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“Ask a Priest: What If a Celebrity Priest Seems to Neglect His Parish?”
Q: I took a new job at my church some months ago. It is very rewarding, and I truly feel like God put me in the position for a reason. I was hired to work with volunteers and handle the schedule of the priests. Our pastor has become a bit of a celebrity and has started a virtual show that he hosts three times a week. He is reaching thousands of people around the world, and it is really an amazing thing to see. But I am so disheartened because his priority is not our parish, and I really feel the parishioners are being neglected. For example, we use retired priests to help out when we need it. Our poor retired priests said they are unable to say no if I call them, and I truly worry that they are being overworked simply because our pastor is too tired from his other endeavors. He has not heard confessions in two weeks for one reason or another. He will not do more than one funeral a week, or more than two weddings a month. He does not have regular office hours. He recently built a studio in the rectory for his show, and he rarely comes by the parish office anymore. I am increasingly disheartened and I am not sure who to speak to or just stay quiet. I know that I could never understand the demands and pressure of a priest. I am looking for guidance or insight. There is another staff member who is very close to him and does not allow anyone to speak to him. It is just very hard to understand what is appropriate. There was a lot of turnover before I was hired, so I know this is not a new problem. – J.R.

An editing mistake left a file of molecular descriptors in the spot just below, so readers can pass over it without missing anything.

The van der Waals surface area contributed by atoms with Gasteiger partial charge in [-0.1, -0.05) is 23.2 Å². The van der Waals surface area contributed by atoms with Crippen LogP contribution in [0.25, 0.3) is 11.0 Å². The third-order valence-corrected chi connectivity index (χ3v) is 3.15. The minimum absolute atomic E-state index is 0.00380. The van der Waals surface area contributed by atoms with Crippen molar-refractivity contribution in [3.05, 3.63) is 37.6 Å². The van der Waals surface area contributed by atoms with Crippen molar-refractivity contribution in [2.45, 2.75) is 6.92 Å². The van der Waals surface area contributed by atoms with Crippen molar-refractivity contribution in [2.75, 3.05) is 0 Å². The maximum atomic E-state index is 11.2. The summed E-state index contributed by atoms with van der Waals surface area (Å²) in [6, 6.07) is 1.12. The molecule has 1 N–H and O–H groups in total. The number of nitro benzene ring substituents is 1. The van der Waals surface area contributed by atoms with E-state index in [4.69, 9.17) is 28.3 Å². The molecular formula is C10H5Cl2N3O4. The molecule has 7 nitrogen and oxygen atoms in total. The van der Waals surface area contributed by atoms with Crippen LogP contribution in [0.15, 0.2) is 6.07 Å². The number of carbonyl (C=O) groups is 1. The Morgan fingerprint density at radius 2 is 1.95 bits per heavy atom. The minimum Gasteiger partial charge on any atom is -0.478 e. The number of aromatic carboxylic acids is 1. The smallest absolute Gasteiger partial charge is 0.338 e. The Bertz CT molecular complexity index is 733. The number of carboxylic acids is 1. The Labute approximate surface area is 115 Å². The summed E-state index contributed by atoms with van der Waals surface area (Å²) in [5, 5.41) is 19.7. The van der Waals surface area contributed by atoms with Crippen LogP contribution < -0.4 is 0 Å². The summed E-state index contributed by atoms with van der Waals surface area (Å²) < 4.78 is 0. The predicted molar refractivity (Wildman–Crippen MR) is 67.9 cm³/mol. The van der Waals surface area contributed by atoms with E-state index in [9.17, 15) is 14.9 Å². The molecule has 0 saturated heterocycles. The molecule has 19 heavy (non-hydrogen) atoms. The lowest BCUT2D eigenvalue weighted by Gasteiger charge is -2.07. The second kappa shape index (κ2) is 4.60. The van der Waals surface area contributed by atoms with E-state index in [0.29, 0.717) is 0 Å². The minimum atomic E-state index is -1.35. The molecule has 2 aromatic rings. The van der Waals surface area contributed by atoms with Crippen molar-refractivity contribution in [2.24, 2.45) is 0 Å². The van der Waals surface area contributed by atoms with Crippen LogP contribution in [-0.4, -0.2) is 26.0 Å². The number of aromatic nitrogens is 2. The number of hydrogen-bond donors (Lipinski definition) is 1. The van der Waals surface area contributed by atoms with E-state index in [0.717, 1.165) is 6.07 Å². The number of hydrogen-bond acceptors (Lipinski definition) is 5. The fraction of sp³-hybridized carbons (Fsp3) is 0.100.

Answered by Fr. Edward McIlmail, LC
A: It can happen that priests get distracted from their core duties, even for the best of motives.
Obviously, I don’t know how the priest sees the situation.
You might try approaching that staff member who is close to him, and see if the both of you can approach the pastor.
If the staffer refuses, you might try contacting your pastor directly, in person or by e-mail, about how much you appreciate his work, but that you are concerned that the substitute priests are burning out.
This might prompt your pastor to rethink his priorities, especially if he finds out the retired priests are suffering.
If that fails, you could contact the chancery, to bring the problem to the bishop’s attention. At that point you should leave things in the bishop’s hands.
In the meantime, you might want to intensify your prayers for the pastor and the parish.
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